We all love stories. They can transport us to another world, teach us something new, and even change our perspectives on life. Stories hold a power that other mediums of communication cannot emulate.

Now, picture yourself at your office. You are in the large conference room, seats filled with your peers and leaders, listening as you go through in meticulous detail the wide array of statistics and data points you have spent months gathering. To you, it is a no-brainer that your recommendation is the right path forward; the numbers should speak for themselves.

However, as your presentation comes to a close, the reaction is nowhere near the level of alignment you were expecting. What happened? Well, in a world of instant communication and distractions, the room only absorbed bits and pieces of the information you walked through. Each person in that room had 5, 10…25 other things on their mind, and numbers on a slide were not enough to capture their attention.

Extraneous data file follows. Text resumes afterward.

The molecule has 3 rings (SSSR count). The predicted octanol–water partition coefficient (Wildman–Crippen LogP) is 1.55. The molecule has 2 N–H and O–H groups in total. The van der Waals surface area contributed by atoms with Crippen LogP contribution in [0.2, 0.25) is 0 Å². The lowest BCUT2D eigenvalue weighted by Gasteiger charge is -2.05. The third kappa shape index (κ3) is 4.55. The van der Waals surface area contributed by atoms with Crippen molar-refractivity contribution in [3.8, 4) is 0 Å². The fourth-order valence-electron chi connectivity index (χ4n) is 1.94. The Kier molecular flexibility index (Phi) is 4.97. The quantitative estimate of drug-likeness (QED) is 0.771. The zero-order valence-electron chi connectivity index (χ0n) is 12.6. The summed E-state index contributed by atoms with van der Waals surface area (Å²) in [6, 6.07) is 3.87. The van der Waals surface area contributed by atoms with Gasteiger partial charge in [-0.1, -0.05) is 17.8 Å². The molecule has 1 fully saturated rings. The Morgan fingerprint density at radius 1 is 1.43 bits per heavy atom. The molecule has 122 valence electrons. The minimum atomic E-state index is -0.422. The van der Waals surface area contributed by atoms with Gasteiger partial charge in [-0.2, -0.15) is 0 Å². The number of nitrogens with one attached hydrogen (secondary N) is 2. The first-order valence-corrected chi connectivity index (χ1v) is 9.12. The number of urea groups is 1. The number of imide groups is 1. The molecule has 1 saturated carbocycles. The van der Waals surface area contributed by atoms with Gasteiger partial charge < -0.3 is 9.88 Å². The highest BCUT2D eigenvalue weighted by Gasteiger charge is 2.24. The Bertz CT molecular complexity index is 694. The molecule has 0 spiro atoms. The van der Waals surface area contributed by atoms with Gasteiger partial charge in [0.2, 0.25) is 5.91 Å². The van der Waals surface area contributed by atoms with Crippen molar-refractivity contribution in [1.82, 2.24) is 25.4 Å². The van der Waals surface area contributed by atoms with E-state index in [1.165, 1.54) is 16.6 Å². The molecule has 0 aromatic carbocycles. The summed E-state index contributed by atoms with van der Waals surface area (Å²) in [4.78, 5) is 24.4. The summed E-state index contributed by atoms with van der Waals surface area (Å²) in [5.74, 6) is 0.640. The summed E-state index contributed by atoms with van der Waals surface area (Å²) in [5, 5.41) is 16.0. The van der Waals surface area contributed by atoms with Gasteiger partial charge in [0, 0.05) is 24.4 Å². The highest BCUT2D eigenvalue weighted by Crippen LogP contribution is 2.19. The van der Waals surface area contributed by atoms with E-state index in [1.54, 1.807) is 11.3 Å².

There is no doubt that data is the future. The key is getting the right people to listen, and what better way to capture the attention of a room than with a story?

Data Visualization: Crafting a Data-Driven Tale

Data visualization is the art of transforming data into images and charts that decision-makers can easily understand. It is a powerful tool that can unlock large amounts of overwhelming data in an engaging and memorable way.

How is that done effectively? There are many parallels between traditional storytelling and data storytelling. Both involve characters, setting, conflict, and resolution. Both also use plot twists and suspense to keep the audience engaged.

Like any good story, a data story should have a beginning, middle, and end.

The beginning should introduce the characters and the setting, the middle should develop the conflict, and the end should provide a resolution.

The most important part would be the protagonist: your customers or clients. The protagonists of a data story are the data itself. The data is the hero of the story, and the data analyst is the storyteller.

Uncovering the Story

Sounds exciting, right? As with any book you’ve read, behind every well-crafted and engaging story is an author who spent months, even years, crafting that novel. The case is not much